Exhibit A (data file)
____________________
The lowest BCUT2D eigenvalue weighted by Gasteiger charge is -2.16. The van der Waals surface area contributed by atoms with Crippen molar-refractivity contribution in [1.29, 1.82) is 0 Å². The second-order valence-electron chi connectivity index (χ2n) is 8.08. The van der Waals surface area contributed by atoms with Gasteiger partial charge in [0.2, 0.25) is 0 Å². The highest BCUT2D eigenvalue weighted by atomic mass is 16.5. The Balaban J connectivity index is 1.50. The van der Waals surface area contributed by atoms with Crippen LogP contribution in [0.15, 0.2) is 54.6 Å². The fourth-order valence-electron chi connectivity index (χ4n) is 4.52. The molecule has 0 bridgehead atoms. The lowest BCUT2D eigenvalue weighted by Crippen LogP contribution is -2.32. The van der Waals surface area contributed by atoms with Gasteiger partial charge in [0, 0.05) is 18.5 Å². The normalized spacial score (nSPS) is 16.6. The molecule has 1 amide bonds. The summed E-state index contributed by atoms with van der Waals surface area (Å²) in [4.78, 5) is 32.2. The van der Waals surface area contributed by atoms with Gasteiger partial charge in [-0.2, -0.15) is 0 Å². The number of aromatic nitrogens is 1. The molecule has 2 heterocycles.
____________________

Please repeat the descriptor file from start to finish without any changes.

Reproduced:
The lowest BCUT2D eigenvalue weighted by Gasteiger charge is -2.16. The van der Waals surface area contributed by atoms with Crippen molar-refractivity contribution in [1.29, 1.82) is 0 Å². The second-order valence-electron chi connectivity index (χ2n) is 8.08. The van der Waals surface area contributed by atoms with Gasteiger partial charge in [0.2, 0.25) is 0 Å². The highest BCUT2D eigenvalue weighted by atomic mass is 16.5. The Balaban J connectivity index is 1.50. The van der Waals surface area contributed by atoms with Crippen LogP contribution in [0.15, 0.2) is 54.6 Å². The fourth-order valence-electron chi connectivity index (χ4n) is 4.52. The molecule has 0 bridgehead atoms. The lowest BCUT2D eigenvalue weighted by Crippen LogP contribution is -2.32. The van der Waals surface area contributed by atoms with Gasteiger partial charge in [0, 0.05) is 18.5 Å². The normalized spacial score (nSPS) is 16.6. The molecule has 1 amide bonds. The summed E-state index contributed by atoms with van der Waals surface area (Å²) in [4.78, 5) is 32.2. The van der Waals surface area contributed by atoms with Gasteiger partial charge in [-0.2, -0.15) is 0 Å². The number of aromatic nitrogens is 1. The molecule has 2 heterocycles.